230. Message From the Chairman of the Joint Chiefs of Staff (Moorer) to the Commander in Chief, Pacific (McCain)1

5195. Subj: Line Backer Targets (U). Refs: A. CINCPAC 030519Z Aug 72. B. CINCPAC 030547Z Aug 72. C. 7AF 031100Z Aug 72 D. COMUSMACV 031151Z Aug 72. E. JCS 3851/241905Z June 72.2

Deliver during duty hours.

Ref A reconfirms priority of NE/NW rail line interdiction. Ref B addresses plans for B–52 strike operations in northern NVN. Ref C, [Page 815] among other things, assesses status of NE rail line. Ref D reaffirms continuing requirement for maximum B–52 support of battle in RVN. Ref E validates selected targets in northern NVN for B–52 strikes.
I have followed the dialogue as expressed in Refs A thru D with interest. You should note that the picture as seen from here is that a disproportionate share of the air effort is programmed in the NVN panhandle at the expense of targets in the northern route packages.3 To illustrate my point, less than 25 percent of the validated targets in RP V and VI have been struck. I recognize that many validated targets may never be struck for excellent reasons. Nonetheless, only 74 new targets were struck during July. The July totals including restrikes show only 5 targets were struck in RP V, 48 in HP VIA and 172 in HP VIB. While the need for strong interdiction operations in the lower route packages is certainly appreciated, the limited weight of effort against key targets in the northern area of NVN raises questions as to whether we are holding to our priorities.
Therefore, it appears we must increase our overall efforts in the north by refining our concept of operation every way possible for maximum impact on the enemy. For instance, we must make fullest use of all the visual daylight flying weather. Although morning strikes leave more time for SAR, a double or triple punch in one day may well find the enemy in confusion with his defenses degraded and lower our overall losses. As inclement weather becomes more of a factor, we must use more all-weather bombing techniques. For example, while the CVA A–6 is now being used extensively up north, I wish to emphasize the value in using this aircraft to continue harassment of the enemy at night and during periods when weather prevents visual bombing. I am sure you agree it will pay dividends to exploit to the fullest the unique capability of the A–6 in both an alpha strike and armed reconnaissance role. This effort should continue involving all A–6 assets. In this regard, I note the Nam Phong Marine A–6 aircraft are largely operating in MR–1 during daylight hours. Using the Marine all-weather capability in RP I would compound the enemy’s problems in this rear support area and should free some USAF sorties for use in the northern route packages. We also have an excellent all-weather system with the Loran F–4 and more extensive applications should be possible in NVN. This will be the subject of a subsequent message. Finally, I am optimistic that the F–111 deployment will be approved for September. The F–111 should greatly assist in our efforts to achieve an all-weather presence in the northern route packages.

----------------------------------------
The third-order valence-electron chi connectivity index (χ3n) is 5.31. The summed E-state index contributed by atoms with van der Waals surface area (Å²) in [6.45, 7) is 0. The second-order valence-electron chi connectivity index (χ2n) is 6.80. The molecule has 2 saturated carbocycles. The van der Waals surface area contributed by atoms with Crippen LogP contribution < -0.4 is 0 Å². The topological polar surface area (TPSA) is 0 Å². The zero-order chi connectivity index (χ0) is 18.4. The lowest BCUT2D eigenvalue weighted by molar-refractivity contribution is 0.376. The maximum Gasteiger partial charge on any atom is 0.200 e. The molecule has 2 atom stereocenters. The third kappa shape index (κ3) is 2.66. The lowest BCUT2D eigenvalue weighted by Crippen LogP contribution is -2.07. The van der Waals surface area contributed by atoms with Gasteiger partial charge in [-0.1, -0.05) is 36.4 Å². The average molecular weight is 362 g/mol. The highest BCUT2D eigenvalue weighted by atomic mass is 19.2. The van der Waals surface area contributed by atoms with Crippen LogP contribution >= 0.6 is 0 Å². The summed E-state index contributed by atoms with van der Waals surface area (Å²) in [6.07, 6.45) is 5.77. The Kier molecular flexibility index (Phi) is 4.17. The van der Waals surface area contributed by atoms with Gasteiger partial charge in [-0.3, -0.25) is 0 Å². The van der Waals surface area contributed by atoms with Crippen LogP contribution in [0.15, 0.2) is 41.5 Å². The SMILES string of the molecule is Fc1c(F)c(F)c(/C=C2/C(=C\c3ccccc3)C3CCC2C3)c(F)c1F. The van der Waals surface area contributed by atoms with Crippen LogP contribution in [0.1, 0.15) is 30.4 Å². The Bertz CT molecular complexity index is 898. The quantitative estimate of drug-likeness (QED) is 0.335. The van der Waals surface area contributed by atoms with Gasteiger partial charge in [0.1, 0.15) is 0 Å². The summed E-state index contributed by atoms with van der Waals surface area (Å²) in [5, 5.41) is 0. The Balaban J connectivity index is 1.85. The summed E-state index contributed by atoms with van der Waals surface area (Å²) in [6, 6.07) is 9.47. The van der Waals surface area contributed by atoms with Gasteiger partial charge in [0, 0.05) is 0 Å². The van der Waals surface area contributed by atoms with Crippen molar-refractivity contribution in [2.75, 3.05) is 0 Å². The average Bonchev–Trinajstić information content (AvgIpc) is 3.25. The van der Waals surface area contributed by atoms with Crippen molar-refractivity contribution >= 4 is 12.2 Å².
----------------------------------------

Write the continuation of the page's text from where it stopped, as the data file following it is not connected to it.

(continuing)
During periods when good flying weather is forecast over all of NVN, the armed reconnaissance effort in the NVN panhandle should [Page 816] be shifted to bombing in RP V, VIA, and VIB. As a general rule, scheduling a minimal effort in RP I through IV when the weather is good in the north, would allow for a substantial effort against the more lucrative RP V–VI targets. To offset unexpected bad weather in the northern route packages, strikes in the lower route packages should be scheduled as weather alternates.
A further source of concern here is the apparent disproportionate effort being made throughout NVN in armed reconnaissance operations as opposed to strikes against valid fixed targets. It is recognized that certain sorties presently being reported as armed reconnaissance actually include strikes against be-numbered targets; however, the reports do not reflect these strikes and the impression therefore is that our armed reconnaissance operations are not carefully developed. Adding to this misconception is the fact that, in some cases, specific route segments against which armed reconnaissance is committed are not identified in the operational reports. These concerns can be corrected by minor changes to our reporting procedures. First, specific route segments should be fragged and reported against armed reconnaissance missions. Second, sorties assigned specifically against hard targets should not be listed as armed reconnaissance. Third, when be-numbered targets are hit incident to armed reconnaissance missions, they should be so credited in the operational reports.
Lastly, in reference to your plans for B–52 strikes, I agree that they can be employed profitably in NVN against any of the targets specified in Ref E or against airfields. In addition to the significant military results, periodic B–52 raids into the NVN heartland would forcefully demonstrate the seriousness of our intentions to the Hanoi leadership. I will continue to forcefully present these views to higher authority.

Warm regards.

  1. Source: National Archives, RG 218, Records of the Chairman, Records of Thomas Moorer, Box 69, JCS Out General Service Messages, 1–15 August 1972. Top Secret; Immediate; Specat; Exclusive. Repeated to Commander, Pacific Air Forces, and Commander, United States Pacific Fleet, Pacific Command.
  2. Copies of References A and B are ibid., Box 59, CINCPAC General Service Messages, August 1972. References C and E were not found. A copy of Reference D is ibid., Box 63, COMUSMACV General Service Messages, 1–15 August 1972.
  3. See footnote 3, Document 223.